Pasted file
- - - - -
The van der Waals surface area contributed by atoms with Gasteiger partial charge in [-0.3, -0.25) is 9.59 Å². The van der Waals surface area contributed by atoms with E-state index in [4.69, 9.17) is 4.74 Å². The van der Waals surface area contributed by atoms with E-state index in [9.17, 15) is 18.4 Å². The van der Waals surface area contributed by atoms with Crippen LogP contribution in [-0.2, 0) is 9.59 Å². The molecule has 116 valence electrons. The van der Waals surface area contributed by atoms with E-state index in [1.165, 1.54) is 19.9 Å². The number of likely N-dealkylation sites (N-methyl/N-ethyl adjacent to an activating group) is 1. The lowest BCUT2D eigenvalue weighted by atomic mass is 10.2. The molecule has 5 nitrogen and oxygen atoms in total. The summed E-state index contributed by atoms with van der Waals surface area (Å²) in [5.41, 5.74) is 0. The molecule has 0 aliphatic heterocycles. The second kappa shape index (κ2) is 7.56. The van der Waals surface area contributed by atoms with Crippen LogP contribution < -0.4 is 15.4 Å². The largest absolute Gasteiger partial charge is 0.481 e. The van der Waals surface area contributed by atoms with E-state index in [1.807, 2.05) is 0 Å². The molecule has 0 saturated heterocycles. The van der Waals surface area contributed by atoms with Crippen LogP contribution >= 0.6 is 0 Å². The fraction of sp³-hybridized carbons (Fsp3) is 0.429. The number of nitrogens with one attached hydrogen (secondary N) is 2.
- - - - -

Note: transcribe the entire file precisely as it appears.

The van der Waals surface area contributed by atoms with Gasteiger partial charge in [-0.3, -0.25) is 9.59 Å². The van der Waals surface area contributed by atoms with E-state index in [4.69, 9.17) is 4.74 Å². The van der Waals surface area contributed by atoms with E-state index in [9.17, 15) is 18.4 Å². The van der Waals surface area contributed by atoms with Crippen LogP contribution in [-0.2, 0) is 9.59 Å². The molecule has 116 valence electrons. The van der Waals surface area contributed by atoms with E-state index in [1.165, 1.54) is 19.9 Å². The number of likely N-dealkylation sites (N-methyl/N-ethyl adjacent to an activating group) is 1. The lowest BCUT2D eigenvalue weighted by atomic mass is 10.2. The molecule has 5 nitrogen and oxygen atoms in total. The summed E-state index contributed by atoms with van der Waals surface area (Å²) in [5.41, 5.74) is 0. The molecule has 0 aliphatic heterocycles. The second kappa shape index (κ2) is 7.56. The van der Waals surface area contributed by atoms with Crippen LogP contribution < -0.4 is 15.4 Å². The largest absolute Gasteiger partial charge is 0.481 e. The van der Waals surface area contributed by atoms with E-state index in [1.807, 2.05) is 0 Å². The molecule has 0 saturated heterocycles. The van der Waals surface area contributed by atoms with Crippen LogP contribution >= 0.6 is 0 Å². The fraction of sp³-hybridized carbons (Fsp3) is 0.429. The number of nitrogens with one attached hydrogen (secondary N) is 2.